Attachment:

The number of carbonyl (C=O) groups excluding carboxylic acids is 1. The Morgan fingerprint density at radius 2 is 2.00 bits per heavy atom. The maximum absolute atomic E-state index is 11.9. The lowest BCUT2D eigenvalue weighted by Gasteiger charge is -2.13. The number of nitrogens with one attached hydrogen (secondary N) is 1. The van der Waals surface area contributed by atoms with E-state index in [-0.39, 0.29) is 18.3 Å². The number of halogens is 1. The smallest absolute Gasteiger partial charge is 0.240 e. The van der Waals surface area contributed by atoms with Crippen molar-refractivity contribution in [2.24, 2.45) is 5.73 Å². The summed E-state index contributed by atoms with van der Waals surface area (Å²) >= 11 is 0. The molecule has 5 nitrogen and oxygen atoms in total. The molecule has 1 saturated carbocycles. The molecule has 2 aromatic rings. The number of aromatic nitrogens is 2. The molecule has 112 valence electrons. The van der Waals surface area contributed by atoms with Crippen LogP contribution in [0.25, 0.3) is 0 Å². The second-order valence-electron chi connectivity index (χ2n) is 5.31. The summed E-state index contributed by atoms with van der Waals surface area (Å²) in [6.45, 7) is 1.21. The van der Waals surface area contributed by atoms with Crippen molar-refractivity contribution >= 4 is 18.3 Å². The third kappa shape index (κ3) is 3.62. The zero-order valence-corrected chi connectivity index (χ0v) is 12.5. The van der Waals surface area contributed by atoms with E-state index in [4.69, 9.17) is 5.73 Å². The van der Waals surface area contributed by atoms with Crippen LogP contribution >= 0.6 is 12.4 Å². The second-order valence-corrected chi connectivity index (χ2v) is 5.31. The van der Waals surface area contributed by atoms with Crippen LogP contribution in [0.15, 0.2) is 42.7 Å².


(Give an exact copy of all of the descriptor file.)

The number of carbonyl (C=O) groups excluding carboxylic acids is 1. The Morgan fingerprint density at radius 2 is 2.00 bits per heavy atom. The maximum absolute atomic E-state index is 11.9. The lowest BCUT2D eigenvalue weighted by Gasteiger charge is -2.13. The number of nitrogens with one attached hydrogen (secondary N) is 1. The van der Waals surface area contributed by atoms with E-state index in [-0.39, 0.29) is 18.3 Å². The number of halogens is 1. The smallest absolute Gasteiger partial charge is 0.240 e. The van der Waals surface area contributed by atoms with Crippen molar-refractivity contribution in [2.24, 2.45) is 5.73 Å². The summed E-state index contributed by atoms with van der Waals surface area (Å²) >= 11 is 0. The molecule has 5 nitrogen and oxygen atoms in total. The molecule has 1 saturated carbocycles. The molecule has 2 aromatic rings. The number of aromatic nitrogens is 2. The molecule has 112 valence electrons. The van der Waals surface area contributed by atoms with Crippen LogP contribution in [0.25, 0.3) is 0 Å². The second-order valence-electron chi connectivity index (χ2n) is 5.31. The summed E-state index contributed by atoms with van der Waals surface area (Å²) in [6.45, 7) is 1.21. The van der Waals surface area contributed by atoms with Crippen molar-refractivity contribution >= 4 is 18.3 Å². The third kappa shape index (κ3) is 3.62. The zero-order valence-corrected chi connectivity index (χ0v) is 12.5. The van der Waals surface area contributed by atoms with E-state index in [4.69, 9.17) is 5.73 Å². The van der Waals surface area contributed by atoms with Crippen LogP contribution >= 0.6 is 12.4 Å². The second-order valence-corrected chi connectivity index (χ2v) is 5.31. The van der Waals surface area contributed by atoms with Crippen LogP contribution in [0.15, 0.2) is 42.7 Å².